A study published in January in the New England Journal of Medicine, it was demonstrated that soldiers who received morphine following a battle-field injury were less likely to develop post-traumatic stress disorder (PTSD) than those who did not.
Post-traumatic stress disorder is a common result of severe injury or trauma on the battle-field and can have a serious long-term impact on general health and quality of life. As the implications of this disorder have become clearer, the secondary prevention of PTSD with pharmacotherapy in the aftermath of major trauma has received more focus.
In this study, the medical files of nearly 700 soldiers wounded between 2004 and 2006 were reviewed for initial injury and later diagnosis of PTSD. Those who received morphine during early trauma care were significantly less likely to develop PTSD than those who did not. The study adjusted for factors such as injury severity, age of patient, mechanism of injury, amputation status, and other selected injury-related clinical factors, and still found a statistically significant correlation between early morphine treatment and lower risk of PTSD.
This study supports an earlier study in which morphine administration, in a small sample of child burn victims, was shown to decrease the incidence of PTSD. Other studies have shown that the severity of pain within the first 48 hours of a serious injury has a significant impact on later development of PTSD. The idea is that the administration of morphine and reduction of pain decreases memory consolidation and the associated conditioned response to fear after a person goes through a traumatic event.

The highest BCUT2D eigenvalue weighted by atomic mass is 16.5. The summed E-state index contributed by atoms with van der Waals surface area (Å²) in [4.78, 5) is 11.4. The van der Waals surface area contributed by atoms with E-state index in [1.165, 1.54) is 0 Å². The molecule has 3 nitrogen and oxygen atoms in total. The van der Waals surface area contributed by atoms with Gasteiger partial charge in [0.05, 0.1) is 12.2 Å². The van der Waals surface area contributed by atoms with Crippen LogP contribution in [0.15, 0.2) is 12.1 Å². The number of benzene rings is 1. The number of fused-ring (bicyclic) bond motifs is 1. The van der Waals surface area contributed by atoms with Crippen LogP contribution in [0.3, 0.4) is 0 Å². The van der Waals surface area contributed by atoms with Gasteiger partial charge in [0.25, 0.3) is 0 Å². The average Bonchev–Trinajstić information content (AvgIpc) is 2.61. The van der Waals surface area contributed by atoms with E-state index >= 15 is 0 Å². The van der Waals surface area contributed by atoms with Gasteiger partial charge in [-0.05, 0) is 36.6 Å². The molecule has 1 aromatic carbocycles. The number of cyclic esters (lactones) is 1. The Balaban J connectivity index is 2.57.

While early treatments on the battlefield have inherent limitations, studies such as this may intensify the urgency with which pain-killers are administered to wounded soldiers. These findings are also applicable civilians who undergo severe traumatic injury putting them at risk for PTSD. With the recognition of the far-reaching health implications of PTSD, the development of preventative measures is crucial.
To read the full text of this study follow: http://content.nejm.org/cgi/content/full/362/2/110